All the world is nuts about
In ancient Greece the wealthy would never think of serving lentils to their guests or themselves. One exception was Hippocrates, the father of medicine, who prescribed lentils for his patients with liver ailments.
Lentils gained more respect in Eighteenth Century France under the reign of Louis XV, whose wife Marie made them fashionable at the king's court. They were named "lentils of the queen."
Even into the Nineteenth Century they were called "the poor man's meat." The only time of year they found acceptance was during Lent as a substitute for those people who could not afford fish.
Unfortunately, lentils are not very popular in the United States. Lentils are most important to the diets of people in the Middle East and in India. Many Indian dishes emphasize the more than 50 varieties grown in that country. The three varieties seen most often here are green, brown, and red.
Nutritionists consider lentils a great substitute for meat because they are high in protein and loaded with minerals. One hundred grams of lentils has as much protein as 134 grams of beef. Of the dried vegetables the lentil is second only to the soybean in protein content. One cup of boiled brown lentils provides 38 mg. calcium, 356 mg. phosphorus, 72 mg. magnesium, 360 mcg folacin, 6.6 mg. iron, 731 mg. potassium, and 10 grams dietary fiber. Lentils sold as dhal have their outer skins removed and are lower in fiber than other varieties.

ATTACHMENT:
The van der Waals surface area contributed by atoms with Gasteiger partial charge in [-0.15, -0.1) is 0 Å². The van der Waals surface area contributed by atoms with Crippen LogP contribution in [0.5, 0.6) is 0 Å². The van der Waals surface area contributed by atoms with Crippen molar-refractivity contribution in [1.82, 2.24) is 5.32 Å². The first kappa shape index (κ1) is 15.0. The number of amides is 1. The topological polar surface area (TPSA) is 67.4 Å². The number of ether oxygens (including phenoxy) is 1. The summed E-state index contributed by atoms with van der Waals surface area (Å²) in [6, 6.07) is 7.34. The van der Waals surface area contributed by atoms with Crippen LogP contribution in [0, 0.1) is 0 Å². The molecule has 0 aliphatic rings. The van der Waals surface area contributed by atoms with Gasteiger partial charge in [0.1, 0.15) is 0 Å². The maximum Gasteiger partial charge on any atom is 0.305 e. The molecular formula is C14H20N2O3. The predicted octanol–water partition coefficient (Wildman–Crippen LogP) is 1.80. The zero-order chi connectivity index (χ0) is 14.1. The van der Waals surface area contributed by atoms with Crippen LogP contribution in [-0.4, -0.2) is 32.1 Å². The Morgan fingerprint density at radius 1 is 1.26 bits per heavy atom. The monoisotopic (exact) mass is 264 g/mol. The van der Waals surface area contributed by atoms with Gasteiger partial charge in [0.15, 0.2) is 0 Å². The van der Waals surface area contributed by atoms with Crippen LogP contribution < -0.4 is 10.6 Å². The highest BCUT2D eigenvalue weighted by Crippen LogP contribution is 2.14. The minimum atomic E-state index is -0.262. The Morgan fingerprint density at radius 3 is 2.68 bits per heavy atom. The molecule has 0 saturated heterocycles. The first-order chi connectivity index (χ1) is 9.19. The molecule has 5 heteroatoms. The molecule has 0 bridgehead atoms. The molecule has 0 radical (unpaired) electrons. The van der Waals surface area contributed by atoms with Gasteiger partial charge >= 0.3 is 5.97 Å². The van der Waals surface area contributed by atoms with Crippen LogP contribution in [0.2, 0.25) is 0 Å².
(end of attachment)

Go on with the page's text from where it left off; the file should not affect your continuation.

Following are some suggestions for incorporating lentils into your meals:
RAW: Lentils can be sprouted and added to salads for a great boost in nutrition. They can also be ground into a meal in the food processor, seasoned, and made into lentil patties in a dehydrator.
TO SPROUT LENTILS: Measure about 6 to 8 tablespoons and soak them in plenty of water to cover overnight. Next morning, drain and rinse, and put them into a wide mouth jar covered with cheesecloth and secured with a rubber band. Lay the jar on its side and cover with a towel. Set aside on the kitchen counter to sprout for the day, rinsing them once or twice and draining them thoroughly. If the weather is cold, they may take a little longer to sprout. Rinse them and leave them until next morning when you'll notice each lentil has sprouted a little tail. They will now be ready to enjoy.
COOKED: Lentils cook quickly. Cooking about 20 to 25 minutes will give you the perfect firm, but tender, legume to use in salads. Start by combining 1 or 2 cups of lentils and 3 or 4 cups of water for each cup of lentils. Bring water to a boil, and turn heat down to simmer until tender. Season with salt and pepper in the last few minutes of cooking. Drain off water and reserve. (Reserved water can be used to serve over baked potatoes or rice.) To finish your salad, simply add chopped vegetables of your choice, lemon juice, a little olive oil, garlic, and seasonings for nutritious entree salad.
Lentils can be added to vegetable soups or even potato soups to add body and thickening. For this purpose you'll need to cook the lentils about 45 minutes so they will be completely broken down.
Lentil soup with a pungent lemon tang is a favorite of Middle Eastern households, while those of India add aromatic spices. Bring whatever seasonings please your palate to your creativity to enjoy a hearty lentil soup this winter or spring. There's nothing quite so pleasing as a hot soup to bring comfort when the weather turns damp and chilly.